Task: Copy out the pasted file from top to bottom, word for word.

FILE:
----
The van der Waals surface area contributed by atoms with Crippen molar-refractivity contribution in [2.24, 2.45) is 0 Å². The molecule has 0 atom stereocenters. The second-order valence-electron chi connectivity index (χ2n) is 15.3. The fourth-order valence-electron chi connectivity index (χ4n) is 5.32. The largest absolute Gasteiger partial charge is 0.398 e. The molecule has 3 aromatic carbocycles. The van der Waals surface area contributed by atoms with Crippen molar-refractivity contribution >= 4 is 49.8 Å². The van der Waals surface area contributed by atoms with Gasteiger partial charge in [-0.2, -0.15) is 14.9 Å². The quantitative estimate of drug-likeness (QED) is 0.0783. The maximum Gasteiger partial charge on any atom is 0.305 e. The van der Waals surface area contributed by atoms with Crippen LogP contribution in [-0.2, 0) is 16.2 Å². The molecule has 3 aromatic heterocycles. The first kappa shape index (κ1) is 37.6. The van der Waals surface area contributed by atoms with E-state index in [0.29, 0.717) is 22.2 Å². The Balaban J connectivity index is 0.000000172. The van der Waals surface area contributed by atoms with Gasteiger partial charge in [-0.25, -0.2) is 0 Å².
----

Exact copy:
The van der Waals surface area contributed by atoms with Crippen molar-refractivity contribution in [2.24, 2.45) is 0 Å². The molecule has 0 atom stereocenters. The second-order valence-electron chi connectivity index (χ2n) is 15.3. The fourth-order valence-electron chi connectivity index (χ4n) is 5.32. The largest absolute Gasteiger partial charge is 0.398 e. The molecule has 3 aromatic carbocycles. The van der Waals surface area contributed by atoms with Crippen molar-refractivity contribution >= 4 is 49.8 Å². The van der Waals surface area contributed by atoms with Gasteiger partial charge in [-0.2, -0.15) is 14.9 Å². The quantitative estimate of drug-likeness (QED) is 0.0783. The maximum Gasteiger partial charge on any atom is 0.305 e. The van der Waals surface area contributed by atoms with Crippen LogP contribution in [-0.2, 0) is 16.2 Å². The molecule has 3 aromatic heterocycles. The first kappa shape index (κ1) is 37.6. The van der Waals surface area contributed by atoms with E-state index in [0.29, 0.717) is 22.2 Å². The Balaban J connectivity index is 0.000000172. The van der Waals surface area contributed by atoms with Gasteiger partial charge in [-0.25, -0.2) is 0 Å².